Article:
Morton County is in the southwestern corner of Kansas and is a part of the southern High Plains section of the Great Plains province. It is relatively flat and is drained by Cimarron River and its tributaries. The county has a semiarid climate, the average annual precipitation being about 18 inches. Wheat farming is the principal occupation, but row crops are cultivated extensively in the areas of dune sand south of Cimarron River.
The depth to the ground-water table ranges from about 30 feet in the northwestern part of the county to about 225 feet in the southeastern part. The water table slopes eastward at an average rate of about 19 feet to the mile. The maximum slope, which is in the northwestern part of the county, is about 40 feet to the mile. The minimum slope is 7 feet to the mile, in the northeastern corner of the county.
The ground-water reservoir is recharged by flood waters in the ephemeral streams north of Cimarron River, by direct precipitation on the areas of dune sand south of the river, and by precipitation in the county or on the outcrops of water-bearing beds in near-by areas.
Water is discharged from the ground-water reservoir by wells, by seepage into Cimarron River, and by transpiration and evaporation in the Cimarron River valley. There is also a gradual subsurface movement of ground water eastward out of the county.
Most of the wells in this area are drilled, but a few are bored or dug. The water is principally for domestic and stock use but some is used for public, railroad, or irrigation supplies.
The ground water in this area is hard, but it is suitable for most ordinary uses. The waters from the Cockrum sandstone, the Ogallala formation, and the Cheyenne sandstone are similar in composition and hardness. Waters from the alluvium and from the Triassic (?) and Permian redbeds are very hard and are not suitable for domestic use. Much of the water contains fluoride in amounts that may be harmful, particularly the water from the Cockrum sandstone.
There are six divisions of the stratified rocks in Morton County that contain water supplies useful to man. These water-bearing rocks range in age from Permian to Recent. The Permian redbeds yield mineralized water to flowing artesian wells at depths of 550 to 700 feet near Richfield. The water contains considerable calcium and sulfate derived from gypsum associated with the redbeds.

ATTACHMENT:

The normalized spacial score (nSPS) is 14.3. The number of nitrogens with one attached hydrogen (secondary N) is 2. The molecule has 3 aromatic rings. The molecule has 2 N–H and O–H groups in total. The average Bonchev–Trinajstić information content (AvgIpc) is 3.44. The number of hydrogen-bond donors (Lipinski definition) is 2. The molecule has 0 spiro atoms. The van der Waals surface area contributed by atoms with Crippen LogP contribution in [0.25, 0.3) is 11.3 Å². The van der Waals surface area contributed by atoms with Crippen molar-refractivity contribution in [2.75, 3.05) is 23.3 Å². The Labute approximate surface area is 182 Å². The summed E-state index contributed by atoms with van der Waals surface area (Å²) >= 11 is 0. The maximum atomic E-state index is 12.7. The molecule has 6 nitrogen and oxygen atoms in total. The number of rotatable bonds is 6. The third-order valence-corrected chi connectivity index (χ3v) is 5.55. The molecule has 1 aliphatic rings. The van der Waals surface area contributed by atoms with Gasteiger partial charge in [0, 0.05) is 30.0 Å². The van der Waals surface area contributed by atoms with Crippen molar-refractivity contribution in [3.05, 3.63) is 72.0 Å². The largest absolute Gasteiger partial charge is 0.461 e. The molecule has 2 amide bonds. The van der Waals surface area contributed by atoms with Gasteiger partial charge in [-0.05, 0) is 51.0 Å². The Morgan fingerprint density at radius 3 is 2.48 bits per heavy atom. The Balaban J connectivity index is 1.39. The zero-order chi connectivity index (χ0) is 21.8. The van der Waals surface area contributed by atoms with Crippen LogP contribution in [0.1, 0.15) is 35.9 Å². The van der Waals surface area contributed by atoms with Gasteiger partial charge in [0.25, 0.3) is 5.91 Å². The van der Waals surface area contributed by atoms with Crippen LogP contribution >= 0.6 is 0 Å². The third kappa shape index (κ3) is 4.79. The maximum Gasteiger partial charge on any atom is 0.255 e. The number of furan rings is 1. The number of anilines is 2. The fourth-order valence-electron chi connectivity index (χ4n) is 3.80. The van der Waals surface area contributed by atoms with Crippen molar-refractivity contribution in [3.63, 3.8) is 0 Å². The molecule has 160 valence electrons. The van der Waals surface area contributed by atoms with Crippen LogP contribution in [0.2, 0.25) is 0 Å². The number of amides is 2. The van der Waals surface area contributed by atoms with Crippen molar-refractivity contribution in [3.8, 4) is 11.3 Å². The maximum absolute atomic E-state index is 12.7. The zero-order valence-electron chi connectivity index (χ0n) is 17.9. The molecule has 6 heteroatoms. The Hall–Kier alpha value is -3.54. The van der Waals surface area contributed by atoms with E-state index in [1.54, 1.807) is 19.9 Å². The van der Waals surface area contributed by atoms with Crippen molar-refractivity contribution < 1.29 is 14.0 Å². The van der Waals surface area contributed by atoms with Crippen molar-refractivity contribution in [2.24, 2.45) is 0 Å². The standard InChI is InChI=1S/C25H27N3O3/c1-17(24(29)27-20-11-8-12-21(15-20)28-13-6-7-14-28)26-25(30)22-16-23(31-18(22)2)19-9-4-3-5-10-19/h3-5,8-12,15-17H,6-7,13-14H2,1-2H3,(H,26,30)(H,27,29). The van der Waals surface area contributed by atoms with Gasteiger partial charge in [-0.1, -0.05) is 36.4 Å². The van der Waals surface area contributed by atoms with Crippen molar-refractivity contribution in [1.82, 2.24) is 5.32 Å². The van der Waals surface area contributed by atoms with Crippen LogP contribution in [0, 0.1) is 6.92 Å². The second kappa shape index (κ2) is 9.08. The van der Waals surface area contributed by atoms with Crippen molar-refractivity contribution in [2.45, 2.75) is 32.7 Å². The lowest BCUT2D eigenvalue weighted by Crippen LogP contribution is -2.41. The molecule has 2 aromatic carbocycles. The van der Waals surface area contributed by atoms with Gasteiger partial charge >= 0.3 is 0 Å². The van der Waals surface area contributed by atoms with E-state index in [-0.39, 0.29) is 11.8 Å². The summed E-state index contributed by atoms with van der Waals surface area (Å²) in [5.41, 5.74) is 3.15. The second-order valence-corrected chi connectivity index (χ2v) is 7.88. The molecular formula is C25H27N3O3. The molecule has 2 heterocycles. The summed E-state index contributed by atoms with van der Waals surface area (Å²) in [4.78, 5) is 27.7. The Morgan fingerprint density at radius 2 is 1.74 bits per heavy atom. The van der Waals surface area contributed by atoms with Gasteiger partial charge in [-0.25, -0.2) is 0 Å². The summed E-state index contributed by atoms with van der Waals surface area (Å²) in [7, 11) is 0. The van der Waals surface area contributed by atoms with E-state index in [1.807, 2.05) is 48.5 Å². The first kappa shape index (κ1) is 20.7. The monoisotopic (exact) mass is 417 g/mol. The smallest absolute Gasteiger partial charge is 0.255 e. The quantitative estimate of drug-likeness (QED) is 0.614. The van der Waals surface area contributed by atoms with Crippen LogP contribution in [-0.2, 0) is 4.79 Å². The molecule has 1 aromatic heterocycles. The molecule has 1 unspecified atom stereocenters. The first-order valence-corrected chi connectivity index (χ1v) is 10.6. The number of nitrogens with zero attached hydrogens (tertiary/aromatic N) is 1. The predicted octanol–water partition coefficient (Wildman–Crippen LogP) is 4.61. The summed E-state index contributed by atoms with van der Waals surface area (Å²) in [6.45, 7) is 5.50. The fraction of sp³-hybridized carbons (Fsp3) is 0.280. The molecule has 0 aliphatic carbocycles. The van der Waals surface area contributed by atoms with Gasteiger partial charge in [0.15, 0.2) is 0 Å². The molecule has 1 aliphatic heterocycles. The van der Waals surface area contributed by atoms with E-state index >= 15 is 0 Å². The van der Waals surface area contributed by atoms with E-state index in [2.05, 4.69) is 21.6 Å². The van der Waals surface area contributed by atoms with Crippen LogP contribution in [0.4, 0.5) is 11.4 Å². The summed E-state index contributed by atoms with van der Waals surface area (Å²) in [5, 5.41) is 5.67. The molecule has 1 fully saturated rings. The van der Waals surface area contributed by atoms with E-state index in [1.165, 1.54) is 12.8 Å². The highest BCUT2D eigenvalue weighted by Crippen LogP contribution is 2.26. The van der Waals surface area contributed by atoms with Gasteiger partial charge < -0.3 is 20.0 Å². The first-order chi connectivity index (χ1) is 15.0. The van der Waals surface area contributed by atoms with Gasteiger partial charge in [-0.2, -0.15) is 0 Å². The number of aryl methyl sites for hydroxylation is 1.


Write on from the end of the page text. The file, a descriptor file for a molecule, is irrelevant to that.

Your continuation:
The Triassic (?) redbeds yield water from beds at two horizons. The upper zone of buff sandstone yields moderately hard water to wells in the vicinity of Point Rock on Cimarron River. Flowing artesian wells are obtainable in the lower zone of red sandstone and siltstone near Point Rock, and the water is reported to be highly mineralized. The Triassic (?) redbeds are in places over-lain by the clays and marls of the Morrison (?) formation, which probably yield little or no water to wells in this county.
The next younger formation, the Cheyenne sandstone, yields water to wells in the northwestern part of the county at depths of 172 to 215 feet. The Kiowa shale has a low permeability and probably yields little or no water to wells.
The Cockrum sandstone overlies the Kiowa shale and yields water to most of the wells in the northwestern quarter of the county at depths of 30 to 125 feet.
Most of the county is underlain by undifferentiated silt, sand, and gravel of Pliocene and Pleistocene age. The Ogallala formation (Pliocene), consisting of silt, sand, and gravel, is the principal water bearer in the county and yields water to wells in all but the northwestern part of the county. The depth to water level in the Ogallala ranges from 60 feet in the northern part of the county to 225 feet in the southeastern part of the county. The Ogallala formation lies unconformably on rocks of Permian to Cretaceous age. The Ogallala formation and the overlying undifferentiated Pleistocene deposits are overlain, north of the river, by a thin blanket of loess. South of the river they are covered by dune sand.
In the Cimarron River valley are deposits of alluvium that yield very hard water to shallow stock wells.
Logs of test holes, water wells, and gas wells are given in the report. The data on water wells, on chemical analyses of waters, and on water-table fluctuations are listed in tables. The surface geology of the county, the depths to the water table, and the shape of the water table are shown on maps.
Kansas Geological Survey, Morton County Geohydrology
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Web version Sept. 2004. Original publication date March 1942.